Japan Should Jump Over its Kyoto Climate Target

In March 2010, the Cabinet of Japan approved its new CO2 emission target, promising to reduce emissions by 25% by 2020 compared to the 1990 level.

Some ardently welcome the decision while others are skeptical about the feasibility of the plan — let alone the long term goal of 80% by 2050. The details to reaching the target were also revealed, to be discussed by the expert group commissioned by Japan’s Ministry of Environment (MOE).

The proposed roadmap has four main policy pillars: (1) provision of incentives to individuals and private sectors making greater reduction efforts; (2) calculation and reporting of emissions; (3) policy support to accelerate the dissemination of existing low carbon technology; and (4) low carbon infrastructure, research promotion and human capacity development, as well as extension of green financing.

Particularly in the early 2010s, three things need to be introduced to meet the 2020 target: cap and trade, a global warming tax, and feed-in tariffs.

Some might wonder what happened to Japan’s Kyoto Protocol target of 6% reduction compared to the 1990 level by 2012. Japan’s CO2 emissions in 2008 were estimated to be 1,286 million tons  — 7.9% above the Kyoto target. However, as Figure 1 illustrates, once you take away allowances for forest sinks (3.8%) and the Clean Development Mechanism (1.6%) Japan needs only to reduce a further 2.5% to reach the Kyoto target. Aiming beyond Kyoto may be a political strategy to situate Japan as a world leader in low carbon living.


How this can be done while suppressing anticipated increases in energy consumption that accompany economic recovery is not yet detailed. However, Japan must also, to some extent, decouple material and energy use from growth. Overall energy use has, according to MOE reports, remained relatively constant, while material inputs have dropped on average of 50 million tons per year since 1995.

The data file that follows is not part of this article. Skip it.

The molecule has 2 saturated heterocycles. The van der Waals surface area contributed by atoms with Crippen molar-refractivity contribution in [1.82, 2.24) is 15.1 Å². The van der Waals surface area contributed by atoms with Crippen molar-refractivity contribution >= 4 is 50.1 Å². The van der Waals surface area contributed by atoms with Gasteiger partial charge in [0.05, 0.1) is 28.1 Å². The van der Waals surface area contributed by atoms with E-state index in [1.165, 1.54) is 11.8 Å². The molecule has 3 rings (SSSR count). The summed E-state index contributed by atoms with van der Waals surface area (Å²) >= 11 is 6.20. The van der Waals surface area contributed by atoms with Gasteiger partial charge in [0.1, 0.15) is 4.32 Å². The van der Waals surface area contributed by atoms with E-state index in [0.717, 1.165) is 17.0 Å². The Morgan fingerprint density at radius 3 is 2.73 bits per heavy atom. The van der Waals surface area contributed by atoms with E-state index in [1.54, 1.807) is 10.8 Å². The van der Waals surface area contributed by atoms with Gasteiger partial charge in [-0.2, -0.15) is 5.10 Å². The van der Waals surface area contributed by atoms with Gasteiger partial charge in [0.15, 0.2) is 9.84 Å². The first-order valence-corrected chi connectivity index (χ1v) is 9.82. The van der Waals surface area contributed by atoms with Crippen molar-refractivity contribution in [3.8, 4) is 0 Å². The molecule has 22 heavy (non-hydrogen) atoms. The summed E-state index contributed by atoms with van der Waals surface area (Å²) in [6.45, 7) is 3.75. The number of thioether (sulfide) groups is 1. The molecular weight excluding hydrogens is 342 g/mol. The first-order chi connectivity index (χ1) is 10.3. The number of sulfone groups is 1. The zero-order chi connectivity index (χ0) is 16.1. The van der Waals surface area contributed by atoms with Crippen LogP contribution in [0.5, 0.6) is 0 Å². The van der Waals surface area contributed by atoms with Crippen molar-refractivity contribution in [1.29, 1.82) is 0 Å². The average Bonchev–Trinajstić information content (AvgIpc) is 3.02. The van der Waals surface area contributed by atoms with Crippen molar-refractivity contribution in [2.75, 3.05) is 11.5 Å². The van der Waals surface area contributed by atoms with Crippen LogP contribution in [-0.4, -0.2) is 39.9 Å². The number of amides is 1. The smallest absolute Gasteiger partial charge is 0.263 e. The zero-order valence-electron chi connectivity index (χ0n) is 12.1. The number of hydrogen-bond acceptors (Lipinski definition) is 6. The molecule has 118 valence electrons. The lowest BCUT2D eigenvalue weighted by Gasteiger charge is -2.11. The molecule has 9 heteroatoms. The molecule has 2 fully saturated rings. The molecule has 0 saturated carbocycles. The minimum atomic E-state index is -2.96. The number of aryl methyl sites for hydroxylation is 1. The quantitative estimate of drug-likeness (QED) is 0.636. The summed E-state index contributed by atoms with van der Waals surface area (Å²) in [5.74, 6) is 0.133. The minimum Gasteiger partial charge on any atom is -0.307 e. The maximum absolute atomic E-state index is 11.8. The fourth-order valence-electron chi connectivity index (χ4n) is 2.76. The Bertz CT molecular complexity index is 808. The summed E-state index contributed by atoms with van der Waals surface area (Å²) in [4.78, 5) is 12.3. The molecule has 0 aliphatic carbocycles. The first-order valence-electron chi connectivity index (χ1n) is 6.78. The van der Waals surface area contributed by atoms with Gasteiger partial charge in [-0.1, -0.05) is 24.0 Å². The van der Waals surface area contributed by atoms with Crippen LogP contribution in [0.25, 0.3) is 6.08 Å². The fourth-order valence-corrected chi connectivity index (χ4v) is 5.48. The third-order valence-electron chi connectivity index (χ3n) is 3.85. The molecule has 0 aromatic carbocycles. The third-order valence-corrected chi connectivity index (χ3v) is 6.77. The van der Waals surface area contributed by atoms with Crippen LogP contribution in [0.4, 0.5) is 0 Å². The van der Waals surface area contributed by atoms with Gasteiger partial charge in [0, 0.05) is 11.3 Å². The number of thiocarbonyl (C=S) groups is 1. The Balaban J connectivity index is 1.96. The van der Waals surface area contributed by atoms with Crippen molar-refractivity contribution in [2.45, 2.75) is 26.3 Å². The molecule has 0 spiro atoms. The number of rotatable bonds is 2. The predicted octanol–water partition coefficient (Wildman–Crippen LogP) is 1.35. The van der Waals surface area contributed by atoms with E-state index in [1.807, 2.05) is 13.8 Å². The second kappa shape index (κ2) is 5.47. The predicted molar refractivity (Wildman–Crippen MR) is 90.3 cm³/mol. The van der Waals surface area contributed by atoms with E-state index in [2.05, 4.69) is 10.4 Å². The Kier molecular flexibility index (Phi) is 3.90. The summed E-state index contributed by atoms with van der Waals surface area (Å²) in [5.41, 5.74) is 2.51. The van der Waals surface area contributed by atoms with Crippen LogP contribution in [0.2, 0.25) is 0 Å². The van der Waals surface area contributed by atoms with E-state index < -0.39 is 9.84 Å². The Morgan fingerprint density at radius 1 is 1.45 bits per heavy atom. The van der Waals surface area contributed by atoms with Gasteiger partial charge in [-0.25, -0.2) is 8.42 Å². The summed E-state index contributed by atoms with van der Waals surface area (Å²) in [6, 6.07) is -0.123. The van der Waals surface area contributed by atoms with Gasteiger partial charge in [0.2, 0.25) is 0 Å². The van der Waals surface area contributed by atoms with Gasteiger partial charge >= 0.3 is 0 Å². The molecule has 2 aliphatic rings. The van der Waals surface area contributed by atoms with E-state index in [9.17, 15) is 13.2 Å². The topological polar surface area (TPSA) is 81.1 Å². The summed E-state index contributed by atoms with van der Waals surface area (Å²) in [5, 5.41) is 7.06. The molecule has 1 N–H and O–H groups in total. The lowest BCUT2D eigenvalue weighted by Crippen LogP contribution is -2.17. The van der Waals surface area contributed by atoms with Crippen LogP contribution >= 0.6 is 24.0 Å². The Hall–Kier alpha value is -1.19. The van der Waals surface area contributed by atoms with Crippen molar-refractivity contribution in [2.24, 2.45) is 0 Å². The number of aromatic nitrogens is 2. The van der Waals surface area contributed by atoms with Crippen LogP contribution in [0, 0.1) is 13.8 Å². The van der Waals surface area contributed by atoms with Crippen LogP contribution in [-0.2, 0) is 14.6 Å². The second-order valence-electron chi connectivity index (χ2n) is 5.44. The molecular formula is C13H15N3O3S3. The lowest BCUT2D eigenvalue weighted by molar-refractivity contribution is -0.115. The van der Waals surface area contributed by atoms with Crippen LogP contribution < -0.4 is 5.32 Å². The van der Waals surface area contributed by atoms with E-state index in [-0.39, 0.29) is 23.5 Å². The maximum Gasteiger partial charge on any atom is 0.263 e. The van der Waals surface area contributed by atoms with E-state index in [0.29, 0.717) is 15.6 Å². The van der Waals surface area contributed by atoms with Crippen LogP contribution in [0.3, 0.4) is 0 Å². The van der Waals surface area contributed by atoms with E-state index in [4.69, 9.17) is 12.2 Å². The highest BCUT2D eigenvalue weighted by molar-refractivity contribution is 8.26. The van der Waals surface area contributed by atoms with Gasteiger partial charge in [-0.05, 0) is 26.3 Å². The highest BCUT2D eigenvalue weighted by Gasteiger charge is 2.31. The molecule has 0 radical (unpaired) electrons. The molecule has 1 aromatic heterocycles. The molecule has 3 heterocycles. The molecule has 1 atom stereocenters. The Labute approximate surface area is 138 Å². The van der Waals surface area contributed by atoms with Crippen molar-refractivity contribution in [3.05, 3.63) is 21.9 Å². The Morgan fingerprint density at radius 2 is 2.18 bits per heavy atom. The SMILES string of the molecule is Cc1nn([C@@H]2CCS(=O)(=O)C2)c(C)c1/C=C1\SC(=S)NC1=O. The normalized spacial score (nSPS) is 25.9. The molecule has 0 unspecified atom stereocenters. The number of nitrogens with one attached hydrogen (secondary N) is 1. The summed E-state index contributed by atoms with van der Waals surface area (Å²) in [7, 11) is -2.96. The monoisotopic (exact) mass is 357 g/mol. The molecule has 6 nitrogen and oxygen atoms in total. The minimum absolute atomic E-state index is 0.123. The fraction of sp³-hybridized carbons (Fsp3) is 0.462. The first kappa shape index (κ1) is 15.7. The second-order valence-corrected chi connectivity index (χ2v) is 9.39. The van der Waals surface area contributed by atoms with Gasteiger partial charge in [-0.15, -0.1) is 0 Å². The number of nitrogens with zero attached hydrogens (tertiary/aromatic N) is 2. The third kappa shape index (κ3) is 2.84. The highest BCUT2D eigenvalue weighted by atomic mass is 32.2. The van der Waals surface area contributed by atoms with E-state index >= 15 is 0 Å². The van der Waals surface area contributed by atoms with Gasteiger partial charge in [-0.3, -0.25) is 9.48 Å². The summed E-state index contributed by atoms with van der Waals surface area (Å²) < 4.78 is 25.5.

In the short term, under Kyoto Protocol conditions, Japan has been buying carbon credits from countries that have already met their Kyoto target and are permitted to sell credits to other countries who use it to meet their own emissions target. Japan plans to purchase 100 million tons of credits (30 million tons of rights are currently being negotiated with Ukraine, where about $180 million of Japanese funds have apparently disappeared during the recent change of governing party).

In the long term, the Japanese government’s idea of a low carbon society is being helped by the addition of 14 nuclear power plants to the current 55 by 2030. This represents a 35% increase from the current nuclear power capacity of about 50,000 megawatts.

In addition, the low carbon strategy has been built into Japan’s greater environmental strategy, which rests on three pillars:

One significant initiative is the Eco-Towns project, a subsidy system for green infrastructure funded largely by the national government to support waste disposal and recycling industries and boost local economies.  As of 2007, 26 eco-towns existed, one of which, Kitakyushu, has recently been used as a model for new eco-towns to be developed in India.

Can individuals be agents of change?

If we break Japan’s emissions down into categories, we find that emissions from the industrial sector have been reduced to 420 million tons, 13% less than the 1990 level. However, transportation and service industries and household utility consumption emissions have risen by 8.5%, 41.3%, and 35% since 1990, respectively.

Although a public poll shows more than 80% people know the details of, or have heard about the Kyoto Protocol, it seems households, offices and service industries have not successfully translated people’s awareness into emissions reductions. If Japan wants to make a turn-around here, it has to close the gap between the public’s willingness to change and public action. This, of course, should be a worldwide policy goal.

A 2007 Ipsos Mori cross cultural poll investigated attitudes on corporate environmental behaviour. Out of 15 countries spanning 5 continents, the general public in Japan scored remarkably in several respects.